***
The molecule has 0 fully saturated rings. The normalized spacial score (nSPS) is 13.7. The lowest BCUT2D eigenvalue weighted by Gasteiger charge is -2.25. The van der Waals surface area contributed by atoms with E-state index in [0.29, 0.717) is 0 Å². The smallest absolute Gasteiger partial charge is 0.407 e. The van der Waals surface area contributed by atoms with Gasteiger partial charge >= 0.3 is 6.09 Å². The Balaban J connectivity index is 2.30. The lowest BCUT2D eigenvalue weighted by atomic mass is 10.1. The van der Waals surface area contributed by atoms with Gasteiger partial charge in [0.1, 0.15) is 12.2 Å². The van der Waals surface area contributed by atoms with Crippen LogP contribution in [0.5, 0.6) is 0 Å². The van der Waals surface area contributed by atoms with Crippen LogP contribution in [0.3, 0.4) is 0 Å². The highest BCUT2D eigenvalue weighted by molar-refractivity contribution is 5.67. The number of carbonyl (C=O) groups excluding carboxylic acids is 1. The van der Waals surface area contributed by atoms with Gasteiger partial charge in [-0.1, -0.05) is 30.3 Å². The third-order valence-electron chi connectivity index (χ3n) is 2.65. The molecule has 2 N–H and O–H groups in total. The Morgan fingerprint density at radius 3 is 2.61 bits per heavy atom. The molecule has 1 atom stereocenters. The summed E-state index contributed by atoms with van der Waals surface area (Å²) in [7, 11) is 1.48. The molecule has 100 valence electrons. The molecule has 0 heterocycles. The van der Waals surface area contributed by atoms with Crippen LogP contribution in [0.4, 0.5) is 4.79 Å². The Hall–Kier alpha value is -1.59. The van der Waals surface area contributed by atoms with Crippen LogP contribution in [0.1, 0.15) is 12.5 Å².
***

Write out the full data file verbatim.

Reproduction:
The molecule has 0 fully saturated rings. The normalized spacial score (nSPS) is 13.7. The lowest BCUT2D eigenvalue weighted by Gasteiger charge is -2.25. The van der Waals surface area contributed by atoms with E-state index in [0.29, 0.717) is 0 Å². The smallest absolute Gasteiger partial charge is 0.407 e. The van der Waals surface area contributed by atoms with Gasteiger partial charge >= 0.3 is 6.09 Å². The Balaban J connectivity index is 2.30. The lowest BCUT2D eigenvalue weighted by atomic mass is 10.1. The van der Waals surface area contributed by atoms with Gasteiger partial charge in [0.1, 0.15) is 12.2 Å². The van der Waals surface area contributed by atoms with Crippen LogP contribution in [0.5, 0.6) is 0 Å². The van der Waals surface area contributed by atoms with Crippen LogP contribution in [0.3, 0.4) is 0 Å². The highest BCUT2D eigenvalue weighted by molar-refractivity contribution is 5.67. The number of carbonyl (C=O) groups excluding carboxylic acids is 1. The van der Waals surface area contributed by atoms with Gasteiger partial charge in [-0.1, -0.05) is 30.3 Å². The third-order valence-electron chi connectivity index (χ3n) is 2.65. The molecule has 2 N–H and O–H groups in total. The Morgan fingerprint density at radius 3 is 2.61 bits per heavy atom. The molecule has 1 atom stereocenters. The summed E-state index contributed by atoms with van der Waals surface area (Å²) in [7, 11) is 1.48. The molecule has 100 valence electrons. The molecule has 0 heterocycles. The van der Waals surface area contributed by atoms with Crippen LogP contribution in [0.4, 0.5) is 4.79 Å². The Hall–Kier alpha value is -1.59. The van der Waals surface area contributed by atoms with Crippen LogP contribution in [0.1, 0.15) is 12.5 Å².